We're glad supporters of a medical marijuana initiative failed in their attempt to force the measure onto the November ballot.
Secretary of State Al Jaeger would not allow the measure to be included on the ballot after investigations showed that thousands of names on the petitions were fraudulent. Fifteen people, including current and former football players at North Dakota State University, have been charged with misdemeanors in the case. The signature-gatherers are accused of copying names from phone books and other sources as well as simply making up names during the signature gathering process last summer. Another initiative to set aside part of the state's oil tax revenues for conservation and other projects was also disqualified.
After some 6,000 names were removed, the medical marijuana petition fell far short of the required amount of signatures. Supporters argued that Jaeger didn't do a random sampling of names on the petition in an attempt to discover if they were real or not, and that the actual number of signatures disqualified was less than Jaeger announced. They were asking the state Supreme Court to put the issue on the ballot despite the investigation and accusations of fraud.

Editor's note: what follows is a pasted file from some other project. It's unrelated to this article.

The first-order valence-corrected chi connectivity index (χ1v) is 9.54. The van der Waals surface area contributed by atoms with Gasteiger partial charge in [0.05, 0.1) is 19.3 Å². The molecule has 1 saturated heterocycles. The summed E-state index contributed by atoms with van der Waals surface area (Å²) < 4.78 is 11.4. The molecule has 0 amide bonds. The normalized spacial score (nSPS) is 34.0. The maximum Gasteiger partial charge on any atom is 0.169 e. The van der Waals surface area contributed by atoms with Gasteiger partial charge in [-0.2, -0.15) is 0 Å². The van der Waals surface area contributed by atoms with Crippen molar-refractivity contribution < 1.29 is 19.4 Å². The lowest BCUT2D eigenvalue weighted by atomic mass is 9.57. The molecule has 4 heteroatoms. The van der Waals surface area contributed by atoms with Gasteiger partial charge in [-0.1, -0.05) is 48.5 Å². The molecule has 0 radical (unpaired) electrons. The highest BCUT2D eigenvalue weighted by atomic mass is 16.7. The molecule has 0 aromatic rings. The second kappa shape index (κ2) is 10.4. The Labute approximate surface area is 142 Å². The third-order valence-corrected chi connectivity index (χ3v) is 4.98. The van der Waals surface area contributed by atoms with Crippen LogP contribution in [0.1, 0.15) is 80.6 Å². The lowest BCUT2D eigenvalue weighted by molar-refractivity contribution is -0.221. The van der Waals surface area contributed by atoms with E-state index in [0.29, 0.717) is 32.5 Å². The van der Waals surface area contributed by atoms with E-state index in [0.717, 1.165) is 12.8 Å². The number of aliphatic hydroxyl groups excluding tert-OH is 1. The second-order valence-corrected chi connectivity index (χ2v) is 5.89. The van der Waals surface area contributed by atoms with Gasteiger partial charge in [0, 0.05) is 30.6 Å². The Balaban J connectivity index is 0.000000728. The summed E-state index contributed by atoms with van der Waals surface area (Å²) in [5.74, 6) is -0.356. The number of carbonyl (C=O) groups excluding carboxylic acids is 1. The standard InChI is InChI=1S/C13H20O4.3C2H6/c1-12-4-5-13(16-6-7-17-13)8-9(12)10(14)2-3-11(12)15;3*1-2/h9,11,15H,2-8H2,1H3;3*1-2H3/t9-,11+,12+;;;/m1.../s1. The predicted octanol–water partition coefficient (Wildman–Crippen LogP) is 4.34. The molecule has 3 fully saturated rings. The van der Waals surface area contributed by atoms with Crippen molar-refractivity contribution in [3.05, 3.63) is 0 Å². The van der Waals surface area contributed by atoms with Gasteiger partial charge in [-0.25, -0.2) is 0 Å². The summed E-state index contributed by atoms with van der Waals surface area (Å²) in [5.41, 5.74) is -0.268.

The Supreme Court decided Wednesday it would not hear arguments on the issue. Good.
There is sufficient evidence to warrant the removal of thousands of signatures, even without the follow-up random sampling. Because of the alleged illegal activity, supporters of the issue will have to start the process of gathering names again if they want to eventually get the issue on the ballot. It's the only way the public will trust that the signature-gathering process was legitimate. The Supreme Court was right to not hear arguments in the case.